We got up early to go to Sweet before our 0900 train to Nakatsugawa. Sadly, although this fabulous bakery and coffee shop was supposed to open at 0700, it was still closed at 0750. My heart sank, which was set on a beautiful custard doughnut for breakfast. Actually, I could have cried. Imagine, a wee boy looking forward to Christmas and waking up on 25th December to no presents. That’s how I felt.
How can anyone make up for the presence of no gifts on Christmas morning? How can anyone make up for Sweet being closed?
We found ourselves in The Daily Hot instead, discovered en route to the train station. Vile in comparison. Filter coffee, mass-produced pastries (and more pastry than filling at that) and a vulgar, plastic table and chairs to boot. I say vile. If such a place had been found in this country, I’d be calling it fabulous. In Japan, it was not. Sadly.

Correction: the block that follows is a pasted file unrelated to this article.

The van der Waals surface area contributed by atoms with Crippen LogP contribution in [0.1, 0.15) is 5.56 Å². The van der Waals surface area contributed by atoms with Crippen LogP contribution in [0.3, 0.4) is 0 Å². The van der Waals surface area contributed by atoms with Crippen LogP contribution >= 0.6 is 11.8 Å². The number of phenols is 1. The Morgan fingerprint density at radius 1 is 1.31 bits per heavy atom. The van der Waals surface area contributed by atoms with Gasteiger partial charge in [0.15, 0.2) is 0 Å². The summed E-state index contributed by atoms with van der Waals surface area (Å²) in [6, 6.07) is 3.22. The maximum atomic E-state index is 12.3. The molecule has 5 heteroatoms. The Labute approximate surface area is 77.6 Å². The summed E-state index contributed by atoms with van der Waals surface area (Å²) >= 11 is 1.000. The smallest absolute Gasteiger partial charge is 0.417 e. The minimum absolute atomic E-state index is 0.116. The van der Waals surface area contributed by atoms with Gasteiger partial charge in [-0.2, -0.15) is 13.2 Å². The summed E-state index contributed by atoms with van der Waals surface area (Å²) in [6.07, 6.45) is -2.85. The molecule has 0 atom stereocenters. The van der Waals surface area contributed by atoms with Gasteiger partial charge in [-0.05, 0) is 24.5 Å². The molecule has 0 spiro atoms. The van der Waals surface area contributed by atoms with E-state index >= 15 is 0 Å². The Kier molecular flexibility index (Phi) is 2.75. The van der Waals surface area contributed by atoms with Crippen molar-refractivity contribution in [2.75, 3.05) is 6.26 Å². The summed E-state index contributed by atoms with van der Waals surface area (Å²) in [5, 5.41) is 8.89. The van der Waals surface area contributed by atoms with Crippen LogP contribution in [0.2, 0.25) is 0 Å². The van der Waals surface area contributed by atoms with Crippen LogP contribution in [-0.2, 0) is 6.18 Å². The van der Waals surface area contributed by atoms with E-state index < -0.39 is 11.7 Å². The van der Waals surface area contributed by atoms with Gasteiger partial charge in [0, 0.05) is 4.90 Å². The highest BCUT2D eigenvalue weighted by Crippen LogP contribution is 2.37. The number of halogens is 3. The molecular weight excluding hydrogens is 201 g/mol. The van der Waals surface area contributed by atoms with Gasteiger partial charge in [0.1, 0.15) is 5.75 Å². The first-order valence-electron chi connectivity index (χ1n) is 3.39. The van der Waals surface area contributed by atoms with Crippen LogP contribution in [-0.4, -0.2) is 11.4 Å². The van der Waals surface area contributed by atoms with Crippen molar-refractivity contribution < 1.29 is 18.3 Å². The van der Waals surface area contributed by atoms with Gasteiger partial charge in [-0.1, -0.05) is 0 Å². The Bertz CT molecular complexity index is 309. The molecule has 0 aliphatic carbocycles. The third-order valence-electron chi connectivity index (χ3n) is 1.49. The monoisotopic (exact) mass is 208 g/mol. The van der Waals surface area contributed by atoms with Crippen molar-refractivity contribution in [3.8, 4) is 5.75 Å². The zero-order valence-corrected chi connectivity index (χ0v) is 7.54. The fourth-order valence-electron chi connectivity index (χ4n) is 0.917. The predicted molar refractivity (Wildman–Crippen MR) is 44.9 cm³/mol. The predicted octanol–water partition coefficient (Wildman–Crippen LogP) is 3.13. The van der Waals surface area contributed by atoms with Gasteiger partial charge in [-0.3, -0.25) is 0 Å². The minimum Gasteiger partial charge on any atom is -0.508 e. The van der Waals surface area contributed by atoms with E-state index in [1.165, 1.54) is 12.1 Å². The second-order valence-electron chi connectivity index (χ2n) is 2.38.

Surprisingly, our train out of Matsumoto was a couple of minutes late. The gods were smiling down upon us, though, as we were able to sit at the very front of the train and were able to see exactly where we were going. How often does anyone get to look out from the front of a train? Hardly ever. This was quite fabulous. The scenery was amazing.
I’d love to sit in the cockpit of an aeroplane and see where I’m going. I don’t suppose this will ever be possible post 9/11. Who knows, one day I might win the lottery, get myself a solid gold toilet, wipe my bottom with twenty pound notes and buy myself an aeroplane?
On alighting the train, we took a bus to Magome. Our hike route began along the former post road, the Nakasendo. What a super walk, taking us through a mountain pass and into lots of wee rustic villages. There was a slight odour of a tourist trap, but not a stench.
We stopped for lunch in Tsumago. Soba noodles. Mine came with mountain vegetables. Ian’s came with mushrooms. Quite delicious. Oh, and there seemed to be something like broccoli buds floating around in the broth, but broccoli it most certainly wasn’t! A very unusual flavour that I really can’t describe, though with a very floral scent. I’ll probably never know what this was and it will trouble me unto my grave.
The town was idyllic. Almost a tourist trap; it’s saving grace was its sheer beauty.